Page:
Just finished Scandinavian Film and Television from the University of Copenhagen via Coursera. It has taken awhile to adjust to the idea that MOOCs weren’t created to entertain me; they exist to educate. What a concept! That does mean the instructors are not necessarily charismatic but they do seem to be scholars of the first order. Who are, after all, the people best equipped to educate us. I like the word ‘educate.’ In some societies and times people who educate are honored and even well-compensated for sharing their knowledge. The U.S in the 21st century unfortunately is not one of those societies. The truth is that Coursera would not be offering me this wonderful learning opportunity if it did not see profit in its future.
For now though I am most appreciative of this opportunity. So what did I learn? Being enamored of all things Scandinavian, this class affirmed some things I already knew, for example Babbett’s Feast and Dancer in the Dark are brilliant films and the new Nordic Noir TV series are much more interesting than your average television fare. And opened my eyes to some things I did not know, especially regarding the earlier quite distinguished history of the avant garde and eclectic (and, it seems the almost always dark and psychologically-weighted) in the Scandinavian film world. Of course I’ve known of Ingmar Bergman (mostly of interest to me as Henning Mankell’s father-in-law) but now I realize I must see some of his films—maybe not all, but some.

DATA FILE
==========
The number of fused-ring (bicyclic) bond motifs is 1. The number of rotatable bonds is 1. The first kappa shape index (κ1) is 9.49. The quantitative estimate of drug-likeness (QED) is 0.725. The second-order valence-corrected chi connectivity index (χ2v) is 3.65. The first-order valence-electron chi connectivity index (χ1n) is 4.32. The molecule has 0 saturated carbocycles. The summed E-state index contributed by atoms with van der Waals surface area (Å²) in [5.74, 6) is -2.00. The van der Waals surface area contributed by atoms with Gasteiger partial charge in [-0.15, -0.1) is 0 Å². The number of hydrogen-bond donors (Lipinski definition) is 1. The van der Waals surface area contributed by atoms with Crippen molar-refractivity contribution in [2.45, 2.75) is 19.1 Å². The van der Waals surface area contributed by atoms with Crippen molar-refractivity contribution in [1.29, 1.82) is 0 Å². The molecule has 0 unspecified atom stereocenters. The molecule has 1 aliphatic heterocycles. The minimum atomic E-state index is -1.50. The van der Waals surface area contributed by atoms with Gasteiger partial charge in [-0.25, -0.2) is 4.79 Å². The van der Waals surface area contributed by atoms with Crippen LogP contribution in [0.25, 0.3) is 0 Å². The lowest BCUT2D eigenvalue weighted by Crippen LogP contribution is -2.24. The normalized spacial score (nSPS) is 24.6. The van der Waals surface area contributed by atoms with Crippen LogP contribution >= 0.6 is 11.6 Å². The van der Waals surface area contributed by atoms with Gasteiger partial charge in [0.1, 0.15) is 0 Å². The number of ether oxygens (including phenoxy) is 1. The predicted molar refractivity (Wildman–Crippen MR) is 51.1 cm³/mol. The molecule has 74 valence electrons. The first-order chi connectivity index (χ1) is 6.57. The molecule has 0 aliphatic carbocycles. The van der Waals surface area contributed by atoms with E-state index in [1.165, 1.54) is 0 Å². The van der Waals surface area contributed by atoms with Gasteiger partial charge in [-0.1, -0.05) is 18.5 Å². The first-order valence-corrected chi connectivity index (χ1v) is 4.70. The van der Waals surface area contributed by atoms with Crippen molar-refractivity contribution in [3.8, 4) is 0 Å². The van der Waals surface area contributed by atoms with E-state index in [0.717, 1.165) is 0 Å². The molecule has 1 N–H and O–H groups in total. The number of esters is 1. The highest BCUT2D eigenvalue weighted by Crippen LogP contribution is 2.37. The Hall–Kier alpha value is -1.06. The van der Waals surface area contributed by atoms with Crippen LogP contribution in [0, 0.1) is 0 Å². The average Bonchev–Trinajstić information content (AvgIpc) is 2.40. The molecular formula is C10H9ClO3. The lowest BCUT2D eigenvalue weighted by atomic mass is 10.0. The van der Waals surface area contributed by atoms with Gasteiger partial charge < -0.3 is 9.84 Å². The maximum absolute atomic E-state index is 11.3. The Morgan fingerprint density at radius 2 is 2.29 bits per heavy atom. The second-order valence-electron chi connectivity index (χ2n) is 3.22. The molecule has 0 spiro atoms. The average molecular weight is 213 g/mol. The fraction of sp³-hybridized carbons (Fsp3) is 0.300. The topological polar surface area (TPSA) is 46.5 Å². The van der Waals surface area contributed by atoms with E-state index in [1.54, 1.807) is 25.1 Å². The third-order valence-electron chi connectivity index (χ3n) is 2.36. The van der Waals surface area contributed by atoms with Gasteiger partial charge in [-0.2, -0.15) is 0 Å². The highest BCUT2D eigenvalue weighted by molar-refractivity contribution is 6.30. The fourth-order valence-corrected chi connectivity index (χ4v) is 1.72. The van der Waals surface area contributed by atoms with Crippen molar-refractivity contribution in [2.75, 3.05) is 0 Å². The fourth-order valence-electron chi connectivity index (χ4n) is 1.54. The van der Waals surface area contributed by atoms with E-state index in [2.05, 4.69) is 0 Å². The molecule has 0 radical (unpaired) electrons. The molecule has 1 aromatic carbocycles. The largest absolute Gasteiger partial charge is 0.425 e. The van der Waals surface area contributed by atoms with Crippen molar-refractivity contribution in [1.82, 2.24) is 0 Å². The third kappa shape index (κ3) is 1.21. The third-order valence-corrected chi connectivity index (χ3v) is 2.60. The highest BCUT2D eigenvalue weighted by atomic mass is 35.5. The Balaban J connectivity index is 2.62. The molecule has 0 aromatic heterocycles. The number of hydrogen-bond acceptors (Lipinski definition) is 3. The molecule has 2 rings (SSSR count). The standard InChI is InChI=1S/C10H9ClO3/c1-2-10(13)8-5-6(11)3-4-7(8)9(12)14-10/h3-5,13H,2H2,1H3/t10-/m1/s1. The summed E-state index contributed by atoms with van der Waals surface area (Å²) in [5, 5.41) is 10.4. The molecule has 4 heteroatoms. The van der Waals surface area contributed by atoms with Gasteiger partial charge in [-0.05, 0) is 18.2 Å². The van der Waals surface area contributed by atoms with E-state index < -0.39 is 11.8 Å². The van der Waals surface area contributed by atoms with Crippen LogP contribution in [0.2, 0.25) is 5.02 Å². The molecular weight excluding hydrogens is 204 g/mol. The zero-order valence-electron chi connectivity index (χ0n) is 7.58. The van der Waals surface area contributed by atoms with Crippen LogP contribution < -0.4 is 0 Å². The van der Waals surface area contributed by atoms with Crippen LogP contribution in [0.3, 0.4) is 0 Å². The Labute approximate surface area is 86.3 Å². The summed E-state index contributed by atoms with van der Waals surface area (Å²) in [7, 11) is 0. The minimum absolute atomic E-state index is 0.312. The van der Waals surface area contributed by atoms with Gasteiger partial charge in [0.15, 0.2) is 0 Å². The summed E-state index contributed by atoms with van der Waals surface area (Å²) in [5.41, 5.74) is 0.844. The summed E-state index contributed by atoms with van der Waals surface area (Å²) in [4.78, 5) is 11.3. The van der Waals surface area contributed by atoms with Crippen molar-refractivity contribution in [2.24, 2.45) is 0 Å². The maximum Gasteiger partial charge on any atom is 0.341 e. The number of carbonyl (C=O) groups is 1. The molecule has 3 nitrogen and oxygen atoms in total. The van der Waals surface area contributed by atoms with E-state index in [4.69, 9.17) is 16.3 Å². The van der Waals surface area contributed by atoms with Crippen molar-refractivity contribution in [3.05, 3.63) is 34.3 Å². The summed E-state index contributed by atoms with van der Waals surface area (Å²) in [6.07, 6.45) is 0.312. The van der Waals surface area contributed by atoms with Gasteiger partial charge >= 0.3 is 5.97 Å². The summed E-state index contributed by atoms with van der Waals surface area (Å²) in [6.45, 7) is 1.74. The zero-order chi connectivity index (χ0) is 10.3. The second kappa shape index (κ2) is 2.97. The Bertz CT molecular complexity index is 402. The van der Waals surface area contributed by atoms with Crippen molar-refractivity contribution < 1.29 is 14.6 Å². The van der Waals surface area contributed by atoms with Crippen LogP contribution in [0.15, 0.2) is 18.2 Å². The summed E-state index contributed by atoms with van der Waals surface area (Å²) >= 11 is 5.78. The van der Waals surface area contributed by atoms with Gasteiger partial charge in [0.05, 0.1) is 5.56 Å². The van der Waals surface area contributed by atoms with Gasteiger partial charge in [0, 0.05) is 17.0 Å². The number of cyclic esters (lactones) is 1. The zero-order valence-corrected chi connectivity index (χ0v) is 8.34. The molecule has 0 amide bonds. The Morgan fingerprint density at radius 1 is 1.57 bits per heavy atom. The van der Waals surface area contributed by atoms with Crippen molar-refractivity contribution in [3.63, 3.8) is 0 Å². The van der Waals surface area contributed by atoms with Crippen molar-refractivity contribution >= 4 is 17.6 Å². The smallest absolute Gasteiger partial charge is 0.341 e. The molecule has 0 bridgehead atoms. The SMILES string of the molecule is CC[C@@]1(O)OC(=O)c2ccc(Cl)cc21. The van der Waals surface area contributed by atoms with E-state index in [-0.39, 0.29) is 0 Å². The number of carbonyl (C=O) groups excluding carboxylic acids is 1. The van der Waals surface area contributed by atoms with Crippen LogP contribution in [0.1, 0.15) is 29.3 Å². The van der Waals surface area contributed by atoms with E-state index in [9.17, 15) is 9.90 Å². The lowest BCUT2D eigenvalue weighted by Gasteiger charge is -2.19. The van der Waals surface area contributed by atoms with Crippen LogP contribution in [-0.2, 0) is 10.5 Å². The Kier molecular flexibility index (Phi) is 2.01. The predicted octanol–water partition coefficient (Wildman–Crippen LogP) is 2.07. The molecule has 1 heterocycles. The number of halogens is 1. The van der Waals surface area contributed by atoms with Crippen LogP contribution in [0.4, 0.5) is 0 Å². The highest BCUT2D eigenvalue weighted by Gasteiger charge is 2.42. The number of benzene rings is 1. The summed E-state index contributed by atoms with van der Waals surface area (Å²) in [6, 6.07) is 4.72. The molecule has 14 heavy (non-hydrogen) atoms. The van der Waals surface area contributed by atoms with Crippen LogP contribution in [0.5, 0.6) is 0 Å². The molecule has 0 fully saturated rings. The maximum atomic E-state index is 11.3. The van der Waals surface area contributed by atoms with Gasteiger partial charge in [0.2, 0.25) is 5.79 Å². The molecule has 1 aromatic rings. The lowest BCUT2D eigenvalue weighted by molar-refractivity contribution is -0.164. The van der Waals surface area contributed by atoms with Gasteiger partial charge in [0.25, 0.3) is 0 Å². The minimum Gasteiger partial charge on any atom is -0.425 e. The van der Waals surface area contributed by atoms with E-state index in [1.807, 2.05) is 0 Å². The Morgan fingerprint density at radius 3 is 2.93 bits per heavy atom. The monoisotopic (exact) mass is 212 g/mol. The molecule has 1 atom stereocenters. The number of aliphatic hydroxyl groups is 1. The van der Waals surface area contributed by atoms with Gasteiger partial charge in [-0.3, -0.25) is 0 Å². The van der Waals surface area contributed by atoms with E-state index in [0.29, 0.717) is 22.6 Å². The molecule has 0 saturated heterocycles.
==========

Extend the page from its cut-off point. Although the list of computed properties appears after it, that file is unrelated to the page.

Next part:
Finally I was especially attentive to the last sessions with a good overview of the present and future of Nordic Noir on the small screen. I’ve watched the BBC version of Wallander, Scandinavian (and American) versions of Girl with the Dragon Tattoo, original Danish Borgen, American version of The Killing and now must move beyond one episode of Lillehammer and also check out the Annika Bengtzon series. There’s more of course but those are my favorites or at least the ones I know the most about. Thanks to Netflix I can see them all and, hopefully, even more in the future since Netflix is very involved with the Scandinavian film and TV world.
So did this MOOC open new worlds to me? Well, no. But it certainly enhanced what I know about a world in which I am most interested. Yay MOOCs, yay Coursera and thanks University of Copenhagen (I now forgive you for so thoroughly confusing me with Kierkegaard.).
Now I switch to The Emergence of the Modern Middle East from Tel Aviv University. Here I am learning a great deal of new information. Even though I’ve tried to read and pay attention, and have traveled some in the Middle East/Arab/Islamic world, I am still fearfully ignorant. I was a little reluctant to take a class on the Middle East from an Israeli University but if one cannot trust Universities and scholars to be relatively unbiased then there is no place to go for truth. And even though I’m only through the first two sessions it is feeling like real history, not at all propagandized. I hope that is right. The professors in these two classes are very alike. They are obviously intelligent, knowledgeable and articulate; showmen they are not. I like them better for that.